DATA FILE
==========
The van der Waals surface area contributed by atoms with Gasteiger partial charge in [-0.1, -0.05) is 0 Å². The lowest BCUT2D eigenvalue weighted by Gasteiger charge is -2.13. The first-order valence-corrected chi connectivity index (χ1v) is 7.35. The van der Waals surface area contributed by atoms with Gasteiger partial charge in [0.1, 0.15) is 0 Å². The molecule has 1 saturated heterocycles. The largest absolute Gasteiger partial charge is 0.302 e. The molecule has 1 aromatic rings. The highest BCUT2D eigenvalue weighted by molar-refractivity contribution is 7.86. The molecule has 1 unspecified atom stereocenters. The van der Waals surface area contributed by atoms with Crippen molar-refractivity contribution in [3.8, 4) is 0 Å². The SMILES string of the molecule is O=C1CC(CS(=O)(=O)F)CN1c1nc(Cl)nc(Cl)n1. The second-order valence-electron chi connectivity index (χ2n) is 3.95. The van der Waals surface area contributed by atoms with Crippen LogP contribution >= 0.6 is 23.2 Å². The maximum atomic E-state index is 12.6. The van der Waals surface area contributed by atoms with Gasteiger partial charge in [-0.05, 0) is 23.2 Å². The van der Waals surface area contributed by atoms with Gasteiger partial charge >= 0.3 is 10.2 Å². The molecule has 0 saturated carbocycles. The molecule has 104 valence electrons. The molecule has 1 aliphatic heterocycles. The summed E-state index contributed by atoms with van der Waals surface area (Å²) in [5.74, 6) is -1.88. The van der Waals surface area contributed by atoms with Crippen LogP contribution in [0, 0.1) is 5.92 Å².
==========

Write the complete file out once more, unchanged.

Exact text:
The van der Waals surface area contributed by atoms with Gasteiger partial charge in [-0.1, -0.05) is 0 Å². The lowest BCUT2D eigenvalue weighted by Gasteiger charge is -2.13. The first-order valence-corrected chi connectivity index (χ1v) is 7.35. The van der Waals surface area contributed by atoms with Gasteiger partial charge in [0.1, 0.15) is 0 Å². The molecule has 1 saturated heterocycles. The largest absolute Gasteiger partial charge is 0.302 e. The molecule has 1 aromatic rings. The highest BCUT2D eigenvalue weighted by molar-refractivity contribution is 7.86. The molecule has 1 unspecified atom stereocenters. The van der Waals surface area contributed by atoms with Crippen molar-refractivity contribution in [3.8, 4) is 0 Å². The SMILES string of the molecule is O=C1CC(CS(=O)(=O)F)CN1c1nc(Cl)nc(Cl)n1. The second-order valence-electron chi connectivity index (χ2n) is 3.95. The van der Waals surface area contributed by atoms with Crippen LogP contribution >= 0.6 is 23.2 Å². The maximum atomic E-state index is 12.6. The van der Waals surface area contributed by atoms with Gasteiger partial charge in [-0.05, 0) is 23.2 Å². The van der Waals surface area contributed by atoms with Gasteiger partial charge >= 0.3 is 10.2 Å². The molecule has 0 saturated carbocycles. The molecule has 104 valence electrons. The molecule has 1 aliphatic heterocycles. The summed E-state index contributed by atoms with van der Waals surface area (Å²) in [5.74, 6) is -1.88. The van der Waals surface area contributed by atoms with Crippen LogP contribution in [0, 0.1) is 5.92 Å².